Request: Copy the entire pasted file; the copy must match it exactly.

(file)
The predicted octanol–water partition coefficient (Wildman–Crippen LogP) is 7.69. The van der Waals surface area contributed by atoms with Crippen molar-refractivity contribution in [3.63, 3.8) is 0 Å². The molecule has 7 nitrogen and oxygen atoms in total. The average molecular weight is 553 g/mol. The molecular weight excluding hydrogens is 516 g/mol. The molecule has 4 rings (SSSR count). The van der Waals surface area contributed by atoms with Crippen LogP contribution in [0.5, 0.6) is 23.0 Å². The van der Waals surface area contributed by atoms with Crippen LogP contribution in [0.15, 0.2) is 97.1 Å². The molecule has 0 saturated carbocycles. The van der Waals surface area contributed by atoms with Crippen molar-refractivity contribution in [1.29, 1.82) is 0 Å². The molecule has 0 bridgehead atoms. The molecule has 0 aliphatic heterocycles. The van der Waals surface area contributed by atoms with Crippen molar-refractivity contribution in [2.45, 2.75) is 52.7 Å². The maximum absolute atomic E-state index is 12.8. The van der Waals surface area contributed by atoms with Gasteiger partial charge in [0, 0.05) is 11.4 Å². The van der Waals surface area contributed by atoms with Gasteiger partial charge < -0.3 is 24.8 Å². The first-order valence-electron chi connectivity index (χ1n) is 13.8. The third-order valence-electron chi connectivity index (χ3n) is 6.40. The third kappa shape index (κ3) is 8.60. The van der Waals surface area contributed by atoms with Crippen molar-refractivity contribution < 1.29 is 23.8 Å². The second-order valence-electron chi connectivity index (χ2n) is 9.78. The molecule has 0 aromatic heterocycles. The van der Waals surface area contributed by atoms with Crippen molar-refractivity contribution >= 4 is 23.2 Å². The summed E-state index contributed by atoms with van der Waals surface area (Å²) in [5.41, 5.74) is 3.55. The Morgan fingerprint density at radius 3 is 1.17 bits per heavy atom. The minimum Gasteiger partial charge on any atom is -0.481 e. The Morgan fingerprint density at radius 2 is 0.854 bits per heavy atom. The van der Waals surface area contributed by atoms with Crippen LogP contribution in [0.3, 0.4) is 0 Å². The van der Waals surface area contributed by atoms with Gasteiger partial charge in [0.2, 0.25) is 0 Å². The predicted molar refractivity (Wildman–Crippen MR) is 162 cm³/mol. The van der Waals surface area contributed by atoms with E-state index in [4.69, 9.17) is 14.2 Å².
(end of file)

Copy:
The predicted octanol–water partition coefficient (Wildman–Crippen LogP) is 7.69. The van der Waals surface area contributed by atoms with Crippen molar-refractivity contribution in [3.63, 3.8) is 0 Å². The molecule has 7 nitrogen and oxygen atoms in total. The average molecular weight is 553 g/mol. The molecular weight excluding hydrogens is 516 g/mol. The molecule has 4 rings (SSSR count). The van der Waals surface area contributed by atoms with Crippen LogP contribution in [0.5, 0.6) is 23.0 Å². The van der Waals surface area contributed by atoms with Crippen LogP contribution in [0.15, 0.2) is 97.1 Å². The molecule has 0 saturated carbocycles. The van der Waals surface area contributed by atoms with Crippen molar-refractivity contribution in [1.29, 1.82) is 0 Å². The molecule has 0 bridgehead atoms. The molecule has 0 aliphatic heterocycles. The van der Waals surface area contributed by atoms with Crippen molar-refractivity contribution in [2.45, 2.75) is 52.7 Å². The maximum absolute atomic E-state index is 12.8. The van der Waals surface area contributed by atoms with Gasteiger partial charge in [0, 0.05) is 11.4 Å². The van der Waals surface area contributed by atoms with Gasteiger partial charge < -0.3 is 24.8 Å². The first-order valence-electron chi connectivity index (χ1n) is 13.8. The third-order valence-electron chi connectivity index (χ3n) is 6.40. The third kappa shape index (κ3) is 8.60. The van der Waals surface area contributed by atoms with Crippen molar-refractivity contribution < 1.29 is 23.8 Å². The second-order valence-electron chi connectivity index (χ2n) is 9.78. The molecule has 0 aromatic heterocycles. The van der Waals surface area contributed by atoms with Crippen molar-refractivity contribution >= 4 is 23.2 Å². The summed E-state index contributed by atoms with van der Waals surface area (Å²) in [5.41, 5.74) is 3.55. The Morgan fingerprint density at radius 3 is 1.17 bits per heavy atom. The minimum Gasteiger partial charge on any atom is -0.481 e. The Morgan fingerprint density at radius 2 is 0.854 bits per heavy atom. The van der Waals surface area contributed by atoms with Crippen LogP contribution in [0.3, 0.4) is 0 Å². The van der Waals surface area contributed by atoms with Gasteiger partial charge in [0.2, 0.25) is 0 Å². The predicted molar refractivity (Wildman–Crippen MR) is 162 cm³/mol. The van der Waals surface area contributed by atoms with E-state index in [4.69, 9.17) is 14.2 Å².